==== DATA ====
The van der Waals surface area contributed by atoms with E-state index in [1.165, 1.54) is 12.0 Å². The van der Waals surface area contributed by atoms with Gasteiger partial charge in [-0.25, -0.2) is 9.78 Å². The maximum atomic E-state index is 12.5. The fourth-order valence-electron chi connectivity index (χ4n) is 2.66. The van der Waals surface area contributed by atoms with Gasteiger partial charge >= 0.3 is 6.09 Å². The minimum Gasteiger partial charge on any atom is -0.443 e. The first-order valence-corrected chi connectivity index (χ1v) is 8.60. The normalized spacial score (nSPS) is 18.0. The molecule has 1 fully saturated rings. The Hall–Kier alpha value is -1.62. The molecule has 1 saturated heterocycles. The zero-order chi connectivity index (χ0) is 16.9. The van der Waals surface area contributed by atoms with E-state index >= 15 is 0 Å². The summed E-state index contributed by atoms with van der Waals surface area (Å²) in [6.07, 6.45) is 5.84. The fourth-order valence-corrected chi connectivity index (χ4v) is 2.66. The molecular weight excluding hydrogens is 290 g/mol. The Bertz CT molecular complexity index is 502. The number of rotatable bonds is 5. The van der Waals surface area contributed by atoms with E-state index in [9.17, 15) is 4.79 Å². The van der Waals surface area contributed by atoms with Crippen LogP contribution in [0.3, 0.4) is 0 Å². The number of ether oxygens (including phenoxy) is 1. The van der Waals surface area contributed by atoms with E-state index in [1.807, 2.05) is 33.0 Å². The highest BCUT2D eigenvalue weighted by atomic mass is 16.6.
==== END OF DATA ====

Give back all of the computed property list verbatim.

The van der Waals surface area contributed by atoms with E-state index in [1.165, 1.54) is 12.0 Å². The van der Waals surface area contributed by atoms with Gasteiger partial charge in [-0.25, -0.2) is 9.78 Å². The maximum atomic E-state index is 12.5. The fourth-order valence-electron chi connectivity index (χ4n) is 2.66. The van der Waals surface area contributed by atoms with Gasteiger partial charge >= 0.3 is 6.09 Å². The minimum Gasteiger partial charge on any atom is -0.443 e. The first-order valence-corrected chi connectivity index (χ1v) is 8.60. The normalized spacial score (nSPS) is 18.0. The molecule has 1 fully saturated rings. The Hall–Kier alpha value is -1.62. The molecule has 1 saturated heterocycles. The zero-order chi connectivity index (χ0) is 16.9. The van der Waals surface area contributed by atoms with E-state index >= 15 is 0 Å². The summed E-state index contributed by atoms with van der Waals surface area (Å²) in [6.07, 6.45) is 5.84. The fourth-order valence-corrected chi connectivity index (χ4v) is 2.66. The molecular weight excluding hydrogens is 290 g/mol. The Bertz CT molecular complexity index is 502. The number of rotatable bonds is 5. The van der Waals surface area contributed by atoms with E-state index in [9.17, 15) is 4.79 Å². The van der Waals surface area contributed by atoms with Crippen LogP contribution in [0.3, 0.4) is 0 Å². The number of ether oxygens (including phenoxy) is 1. The van der Waals surface area contributed by atoms with E-state index in [1.807, 2.05) is 33.0 Å². The highest BCUT2D eigenvalue weighted by atomic mass is 16.6.